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How the wrong definition of 'literally' sneaked into the dictionary
This might be the most unforgivable thing dictionaries have ever done
Really, dictionaries. How could you?
Really, dictionaries. How could you? ThinkStock/Stockbyte
G

rammar nerds everywhere have long lamented the widespread misuse of the word "literally."

As anyone who paid attention in grade school knows, "literally" means "in a literal or strict sense, as opposed to a non-literal or exaggerated sense," and is the opposite of "figuratively," which means "in a metaphorical sense." But recently, it's become in vogue to use "literally" for emphasis in precisely the non-literal sense, as in, "We were literally killing ourselves laughing." It's the type of informal use that drives any self-respecting language lover nuts.

"My impression is that many people don't have any idea of what 'literally' means — or used to mean," Boston University psycholinguist Jean Berko Gleason told the Boston Globe. "So they say things like 'He was literally insane with jealousy.' If in response, you asked them if this person had been institutionalized, they'd look at you as if you were the crazy one."

Much to the chagrin of grammar-lovers everywhere, it turns out that this informal (and completely incorrect) use of "literally" has actually been added to three established dictionaries, as Reddit user andtheniansaid pointed out. Here's what each dictionary said:

Merriam-Webster added a second usage of the word to mean "virtually," but added the disclaimer that "Since some people take sense 2 to be the opposite of sense 1, it has been frequently criticized as a misuse. Instead, the use is pure hyperbole intended to gain emphasis, but it often appears in contexts where no additional emphasis is necessary."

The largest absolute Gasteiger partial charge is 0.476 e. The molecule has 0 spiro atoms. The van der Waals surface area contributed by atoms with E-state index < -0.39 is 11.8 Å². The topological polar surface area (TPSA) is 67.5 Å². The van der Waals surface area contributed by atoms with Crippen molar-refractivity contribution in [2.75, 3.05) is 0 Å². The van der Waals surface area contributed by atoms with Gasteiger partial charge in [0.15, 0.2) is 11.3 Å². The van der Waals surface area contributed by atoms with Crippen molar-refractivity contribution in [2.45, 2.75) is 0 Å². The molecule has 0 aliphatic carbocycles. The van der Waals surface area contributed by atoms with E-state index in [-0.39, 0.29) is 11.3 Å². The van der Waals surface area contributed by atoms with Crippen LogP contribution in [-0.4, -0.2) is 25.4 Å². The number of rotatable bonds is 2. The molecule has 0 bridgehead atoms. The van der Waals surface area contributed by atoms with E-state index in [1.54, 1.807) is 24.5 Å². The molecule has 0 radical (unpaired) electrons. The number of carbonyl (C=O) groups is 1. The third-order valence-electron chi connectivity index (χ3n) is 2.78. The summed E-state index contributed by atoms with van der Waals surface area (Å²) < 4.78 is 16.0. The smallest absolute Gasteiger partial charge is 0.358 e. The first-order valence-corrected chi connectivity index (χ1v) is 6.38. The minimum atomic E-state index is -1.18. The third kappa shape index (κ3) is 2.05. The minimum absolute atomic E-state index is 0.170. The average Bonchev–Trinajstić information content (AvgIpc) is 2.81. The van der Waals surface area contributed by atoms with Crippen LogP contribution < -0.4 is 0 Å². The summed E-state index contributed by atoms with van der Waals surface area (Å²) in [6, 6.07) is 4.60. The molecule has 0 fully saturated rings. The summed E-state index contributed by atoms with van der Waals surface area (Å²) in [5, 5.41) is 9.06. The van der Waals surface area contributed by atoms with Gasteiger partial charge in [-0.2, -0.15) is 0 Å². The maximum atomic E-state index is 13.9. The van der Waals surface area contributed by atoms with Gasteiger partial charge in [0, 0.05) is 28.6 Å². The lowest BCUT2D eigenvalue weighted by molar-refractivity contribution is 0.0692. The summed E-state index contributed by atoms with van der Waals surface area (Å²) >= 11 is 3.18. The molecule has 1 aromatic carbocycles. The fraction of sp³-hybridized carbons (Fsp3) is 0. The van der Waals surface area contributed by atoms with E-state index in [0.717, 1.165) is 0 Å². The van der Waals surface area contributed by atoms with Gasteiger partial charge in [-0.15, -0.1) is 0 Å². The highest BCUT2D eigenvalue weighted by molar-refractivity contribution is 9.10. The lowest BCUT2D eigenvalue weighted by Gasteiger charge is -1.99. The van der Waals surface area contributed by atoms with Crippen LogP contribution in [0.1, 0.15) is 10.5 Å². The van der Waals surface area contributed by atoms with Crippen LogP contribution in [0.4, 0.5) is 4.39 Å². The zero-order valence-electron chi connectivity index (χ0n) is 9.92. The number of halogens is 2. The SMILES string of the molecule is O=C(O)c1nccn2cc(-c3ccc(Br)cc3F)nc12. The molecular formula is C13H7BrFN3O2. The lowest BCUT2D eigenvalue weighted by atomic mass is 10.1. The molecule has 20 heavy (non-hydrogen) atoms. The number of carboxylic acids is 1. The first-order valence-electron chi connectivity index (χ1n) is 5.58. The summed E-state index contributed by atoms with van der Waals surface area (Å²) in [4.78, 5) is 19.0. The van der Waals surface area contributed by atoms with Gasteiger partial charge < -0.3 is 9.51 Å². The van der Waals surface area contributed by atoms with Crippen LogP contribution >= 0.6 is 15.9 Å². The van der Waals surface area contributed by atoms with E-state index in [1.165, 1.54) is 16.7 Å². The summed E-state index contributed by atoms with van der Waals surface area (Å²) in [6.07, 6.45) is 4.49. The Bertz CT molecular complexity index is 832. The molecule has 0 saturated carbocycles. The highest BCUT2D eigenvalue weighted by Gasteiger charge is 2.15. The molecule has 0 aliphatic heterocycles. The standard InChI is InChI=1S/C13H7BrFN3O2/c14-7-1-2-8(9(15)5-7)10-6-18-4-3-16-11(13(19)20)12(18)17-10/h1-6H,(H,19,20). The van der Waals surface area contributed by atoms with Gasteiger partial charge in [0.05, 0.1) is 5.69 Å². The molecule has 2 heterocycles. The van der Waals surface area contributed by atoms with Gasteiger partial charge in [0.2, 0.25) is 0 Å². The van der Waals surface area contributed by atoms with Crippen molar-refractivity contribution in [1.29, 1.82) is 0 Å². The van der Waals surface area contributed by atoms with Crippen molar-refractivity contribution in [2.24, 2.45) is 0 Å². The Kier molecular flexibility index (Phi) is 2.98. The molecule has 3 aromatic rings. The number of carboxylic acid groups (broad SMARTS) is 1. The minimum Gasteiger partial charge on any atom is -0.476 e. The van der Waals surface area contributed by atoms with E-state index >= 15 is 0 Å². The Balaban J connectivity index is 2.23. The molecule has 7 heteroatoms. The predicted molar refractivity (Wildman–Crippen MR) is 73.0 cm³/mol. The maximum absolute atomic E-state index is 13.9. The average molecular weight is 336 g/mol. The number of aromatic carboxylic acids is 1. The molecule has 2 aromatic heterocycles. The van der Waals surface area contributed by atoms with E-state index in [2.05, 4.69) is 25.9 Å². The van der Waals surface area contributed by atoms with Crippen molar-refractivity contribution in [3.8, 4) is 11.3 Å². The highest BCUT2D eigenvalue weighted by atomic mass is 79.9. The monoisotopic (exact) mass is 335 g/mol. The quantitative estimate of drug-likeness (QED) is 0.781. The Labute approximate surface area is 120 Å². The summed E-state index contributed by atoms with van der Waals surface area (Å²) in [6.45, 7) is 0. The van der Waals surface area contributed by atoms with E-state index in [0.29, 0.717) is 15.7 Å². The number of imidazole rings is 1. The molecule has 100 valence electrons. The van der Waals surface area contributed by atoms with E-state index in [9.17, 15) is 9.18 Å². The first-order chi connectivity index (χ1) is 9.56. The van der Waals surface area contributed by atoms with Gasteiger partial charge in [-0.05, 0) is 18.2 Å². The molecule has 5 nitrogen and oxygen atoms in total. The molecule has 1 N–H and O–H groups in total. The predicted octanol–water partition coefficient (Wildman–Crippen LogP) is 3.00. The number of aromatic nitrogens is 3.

Cambridge Dictionaries Online added that the informal usage of the word is "used to emphasize what you are saying," while Oxford Dictionaries also added a similar informal usage, which is "used for emphasis while not being literally true." Oxford, however, also noted that "in recent years an extended use of literally has become very common, where literally is used deliberately in non-literal contexts, for added effect, as in they bought the car and literally ran it into the ground. This use can lead to unintentional humorous effects and is not acceptable in formal contexts, although it is widespread."

So there you have it: The dictionaries have begrudgingly bowed to the will of the grammar-averse public. For some classic examples of how "literally" has been misused (and a few times it's used correctly), look no further than this supercut of Chris Traeger (Rob Lowe) using his favorite word on Parks and Recreation:

Samantha Rollins is TheWeek.com's news editor. She has previously worked for The New York Times and TIME and is a graduate of Northwestern University's Medill School of Journalism.

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